For one thing, “mortal” sin is 1.) objectively serious in and of itself, 2.) done in full knowledge that it’s wrong, and 3.) done freely. I would submit that littering is not intrinsically serious matter, although perhaps concealing a toxic waste dump site might be. Building homes on a toxic waste site would be serious, but, arguably, the builder could be unaware of the toxic waste underneath. And so on. All of which is to say that I doubt the Vatican official referred to “mortal sin”.

    Second, I can’t imagine a sin that, for a Catholic, isn’t “social”: individualism is not part of our Faith. All of us are connected to one another in Christ, and what one does affects all.

  • Stoo

    Well for a star it’s just “the times”, there’s no “of london” in the name.

    Also I’d agree some of the coverage of that “new sins” stuff wasn’t great. But the papers seemed to settle on a fairly flippant tone. I guess a lot of peoples angle is of not taking the pope especially seriously as an authority figure. I mean this is the guy in charge of an institution that preaches against poverty then opposes the contraception that might help stop it! I mean I get that there were some errors, but I also suspect our press just aren’t respectful as you’d like them to be.

  • Mollie


    Your unquestionable wisdom about birth control and poverty notwithstanding, this is not about respect but getting basic facts right.

  • Martha

    Oh, that report…

    “The biggest new concern the “sin official” listed is genetic engineering.”

    “Sin official”? “Sin official”??!!

    “It’s unclear which of the newer sins are mortal, but either way, it’s a pretty big impetus to pick up your trash.”

    No, it’s perfectly clear: how you tell a mortal sin is this way (CATECHISM OF THE CATHOLIC CHURCH, SECOND EDITION

    - “1857 For a sin to be mortal, three conditions must together be met: “Mortal sin is sin whose object is grave matter and which is also committed with full knowledge and deliberate consent.”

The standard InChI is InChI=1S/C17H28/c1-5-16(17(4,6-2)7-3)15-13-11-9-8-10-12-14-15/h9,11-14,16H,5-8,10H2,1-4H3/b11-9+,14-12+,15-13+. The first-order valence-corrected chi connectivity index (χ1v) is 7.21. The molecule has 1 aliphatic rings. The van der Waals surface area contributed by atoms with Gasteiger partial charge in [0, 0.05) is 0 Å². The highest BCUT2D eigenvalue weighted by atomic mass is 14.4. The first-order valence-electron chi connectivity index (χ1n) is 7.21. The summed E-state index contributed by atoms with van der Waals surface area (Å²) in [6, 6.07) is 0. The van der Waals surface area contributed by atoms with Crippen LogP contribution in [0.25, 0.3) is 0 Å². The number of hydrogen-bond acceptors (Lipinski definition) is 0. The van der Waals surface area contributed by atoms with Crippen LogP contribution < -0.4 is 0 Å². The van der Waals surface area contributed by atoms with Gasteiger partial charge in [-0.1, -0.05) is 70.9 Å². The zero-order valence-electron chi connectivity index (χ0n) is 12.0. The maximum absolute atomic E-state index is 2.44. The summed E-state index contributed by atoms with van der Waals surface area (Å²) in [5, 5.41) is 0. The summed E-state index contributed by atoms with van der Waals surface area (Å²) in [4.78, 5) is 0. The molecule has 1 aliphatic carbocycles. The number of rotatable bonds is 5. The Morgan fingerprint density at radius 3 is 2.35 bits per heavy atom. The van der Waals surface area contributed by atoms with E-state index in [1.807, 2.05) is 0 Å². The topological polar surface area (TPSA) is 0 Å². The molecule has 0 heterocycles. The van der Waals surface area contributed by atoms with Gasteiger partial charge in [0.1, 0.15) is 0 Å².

Or, as we learned it back in school, “Grave matter, full knowledge and free consent.”

    “It is just that new developments, new advances, mean new ways of sinning — could it be long before loud cell phone conversations make the list?”

    Goodness, I don’t know, John – why don’t you tell me? Though I’ll grant him this much – I’m not exactly sure is it a mortal sin to make someone to want to boil your turnip head in oil, dear John, but for my part I know I shouldn’t want to do that to you.

    And these are the same guys who expect us to take their word for it when reporting on finance, politics, and law.

  • Stoo

    I’m pretty sure I said “I get that there were errors”.

  • Christian

    Thank you for your blog, God Bless you :)

  • B. Minich

    Now, I realize that this was probably submitted before the Spitzer stuff broke, but how can you say that lust is easy when so many major political figures, who seemingly have no reason to cheat on their wives, do so anyway? Spitzer was married, had one of the most powerful jobs in the country, but he threw that away because he was lusting after something he didn’t have. Sin that causes someone to have the desire for prostitutes despite what it might cost him is a bit more involved than this story lets on.

  • MJBubba

    Journalists just don’t get … sin.

  • Brian V


    “Unquestionable wisdom” may be something of a stretch. Let me be clear: I’m a physician and Roman Catholic. While I do my best to be consistently “pro-life” (a loaded term, but it will have to do for now) I have no trouble prescribing contraception for my patients and encourage sexually active teens to use both condoms and contraception if they cannot or will not abstain. I find Humanae Vitae, which I have read several times, coherently reasoned but disconnected to lived reality, an ideal which rarely obtains.

    I also frequently work in developing countries in the global South, and my experiences there suggest that poverty is a nothing if not incredibly complex. A dismissive response of the rich North usually takes the form of “Why don’t these people use birth control?” I have no doubt that increased availability and use of contraception may help alleviate global poverty, but it is now and will remain only a small part of the total solution.

    To begin with, the People’s Republic of China was the first country in history to reduce fertility without first raising the average standard of living. How it did so was not pretty, a story I need not go into here. Second, global poverty has at least as much to do with resource and wealth distribution as it has to do with population. Relieving debt, overcoming entrenched economic equalities which benefit the North to the detriment of the South, and reducing excessive resource consumption in the North — these are at least as important as technologically controlled fertility reduction.